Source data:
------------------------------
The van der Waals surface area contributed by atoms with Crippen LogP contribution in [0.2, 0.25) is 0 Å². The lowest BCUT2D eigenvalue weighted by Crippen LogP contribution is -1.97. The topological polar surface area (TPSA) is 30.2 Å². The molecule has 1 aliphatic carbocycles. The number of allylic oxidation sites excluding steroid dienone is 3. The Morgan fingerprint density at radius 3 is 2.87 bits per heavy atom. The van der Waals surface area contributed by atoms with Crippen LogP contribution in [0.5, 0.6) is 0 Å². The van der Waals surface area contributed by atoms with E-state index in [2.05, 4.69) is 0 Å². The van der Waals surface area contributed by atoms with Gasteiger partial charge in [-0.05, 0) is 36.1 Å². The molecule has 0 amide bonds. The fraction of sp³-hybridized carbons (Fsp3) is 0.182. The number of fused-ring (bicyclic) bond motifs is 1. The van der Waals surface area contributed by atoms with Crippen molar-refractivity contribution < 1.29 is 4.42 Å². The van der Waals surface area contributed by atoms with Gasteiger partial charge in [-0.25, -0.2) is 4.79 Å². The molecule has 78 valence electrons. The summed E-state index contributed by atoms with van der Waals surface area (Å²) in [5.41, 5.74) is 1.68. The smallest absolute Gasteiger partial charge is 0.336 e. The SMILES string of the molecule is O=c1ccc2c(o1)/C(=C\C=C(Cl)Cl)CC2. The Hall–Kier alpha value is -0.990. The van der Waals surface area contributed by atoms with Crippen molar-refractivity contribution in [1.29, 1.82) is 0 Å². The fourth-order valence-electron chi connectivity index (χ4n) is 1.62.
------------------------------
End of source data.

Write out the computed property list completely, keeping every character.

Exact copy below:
The van der Waals surface area contributed by atoms with Crippen LogP contribution in [0.2, 0.25) is 0 Å². The lowest BCUT2D eigenvalue weighted by Crippen LogP contribution is -1.97. The topological polar surface area (TPSA) is 30.2 Å². The molecule has 1 aliphatic carbocycles. The number of allylic oxidation sites excluding steroid dienone is 3. The Morgan fingerprint density at radius 3 is 2.87 bits per heavy atom. The van der Waals surface area contributed by atoms with Crippen LogP contribution in [0.5, 0.6) is 0 Å². The van der Waals surface area contributed by atoms with E-state index in [2.05, 4.69) is 0 Å². The van der Waals surface area contributed by atoms with Gasteiger partial charge in [-0.05, 0) is 36.1 Å². The molecule has 0 amide bonds. The fraction of sp³-hybridized carbons (Fsp3) is 0.182. The number of fused-ring (bicyclic) bond motifs is 1. The van der Waals surface area contributed by atoms with Crippen molar-refractivity contribution < 1.29 is 4.42 Å². The van der Waals surface area contributed by atoms with Gasteiger partial charge in [-0.25, -0.2) is 4.79 Å². The molecule has 78 valence electrons. The summed E-state index contributed by atoms with van der Waals surface area (Å²) in [5.41, 5.74) is 1.68. The smallest absolute Gasteiger partial charge is 0.336 e. The SMILES string of the molecule is O=c1ccc2c(o1)/C(=C\C=C(Cl)Cl)CC2. The Hall–Kier alpha value is -0.990. The van der Waals surface area contributed by atoms with Crippen molar-refractivity contribution in [1.29, 1.82) is 0 Å². The fourth-order valence-electron chi connectivity index (χ4n) is 1.62.